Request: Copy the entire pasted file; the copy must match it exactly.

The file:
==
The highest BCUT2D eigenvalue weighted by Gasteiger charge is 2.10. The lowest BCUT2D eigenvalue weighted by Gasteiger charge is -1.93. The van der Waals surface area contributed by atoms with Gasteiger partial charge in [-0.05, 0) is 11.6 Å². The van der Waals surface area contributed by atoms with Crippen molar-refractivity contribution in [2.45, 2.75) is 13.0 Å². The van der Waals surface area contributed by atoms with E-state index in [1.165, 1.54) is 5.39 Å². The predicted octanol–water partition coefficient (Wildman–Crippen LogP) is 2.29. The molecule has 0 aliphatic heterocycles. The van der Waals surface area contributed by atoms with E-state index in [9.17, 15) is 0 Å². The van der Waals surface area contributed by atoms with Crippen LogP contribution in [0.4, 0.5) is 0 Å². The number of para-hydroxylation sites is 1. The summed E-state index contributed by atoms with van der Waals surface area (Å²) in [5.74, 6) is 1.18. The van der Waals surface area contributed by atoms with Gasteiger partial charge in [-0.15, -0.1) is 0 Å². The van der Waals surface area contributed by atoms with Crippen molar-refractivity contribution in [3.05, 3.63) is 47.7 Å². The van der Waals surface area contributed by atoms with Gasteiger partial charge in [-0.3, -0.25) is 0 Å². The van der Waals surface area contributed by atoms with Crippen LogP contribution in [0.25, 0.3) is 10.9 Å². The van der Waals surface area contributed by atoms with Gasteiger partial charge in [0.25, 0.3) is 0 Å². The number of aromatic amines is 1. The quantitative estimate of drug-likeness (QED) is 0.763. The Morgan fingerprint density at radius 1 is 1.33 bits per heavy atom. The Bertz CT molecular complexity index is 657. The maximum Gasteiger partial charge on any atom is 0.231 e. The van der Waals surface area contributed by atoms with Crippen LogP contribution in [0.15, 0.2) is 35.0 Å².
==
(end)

The highest BCUT2D eigenvalue weighted by Gasteiger charge is 2.10. The lowest BCUT2D eigenvalue weighted by Gasteiger charge is -1.93. The van der Waals surface area contributed by atoms with Gasteiger partial charge in [-0.05, 0) is 11.6 Å². The van der Waals surface area contributed by atoms with Crippen molar-refractivity contribution in [2.45, 2.75) is 13.0 Å². The van der Waals surface area contributed by atoms with E-state index in [1.165, 1.54) is 5.39 Å². The predicted octanol–water partition coefficient (Wildman–Crippen LogP) is 2.29. The molecule has 0 aliphatic heterocycles. The van der Waals surface area contributed by atoms with E-state index in [9.17, 15) is 0 Å². The van der Waals surface area contributed by atoms with Crippen LogP contribution in [0.4, 0.5) is 0 Å². The number of para-hydroxylation sites is 1. The summed E-state index contributed by atoms with van der Waals surface area (Å²) in [5.74, 6) is 1.18. The van der Waals surface area contributed by atoms with Gasteiger partial charge in [-0.15, -0.1) is 0 Å². The van der Waals surface area contributed by atoms with Crippen molar-refractivity contribution in [3.05, 3.63) is 47.7 Å². The van der Waals surface area contributed by atoms with Gasteiger partial charge in [-0.3, -0.25) is 0 Å². The van der Waals surface area contributed by atoms with Crippen LogP contribution in [0.25, 0.3) is 10.9 Å². The van der Waals surface area contributed by atoms with Gasteiger partial charge in [0.25, 0.3) is 0 Å². The number of aromatic amines is 1. The quantitative estimate of drug-likeness (QED) is 0.763. The Morgan fingerprint density at radius 1 is 1.33 bits per heavy atom. The Bertz CT molecular complexity index is 657. The maximum Gasteiger partial charge on any atom is 0.231 e. The van der Waals surface area contributed by atoms with Crippen LogP contribution in [0.15, 0.2) is 35.0 Å².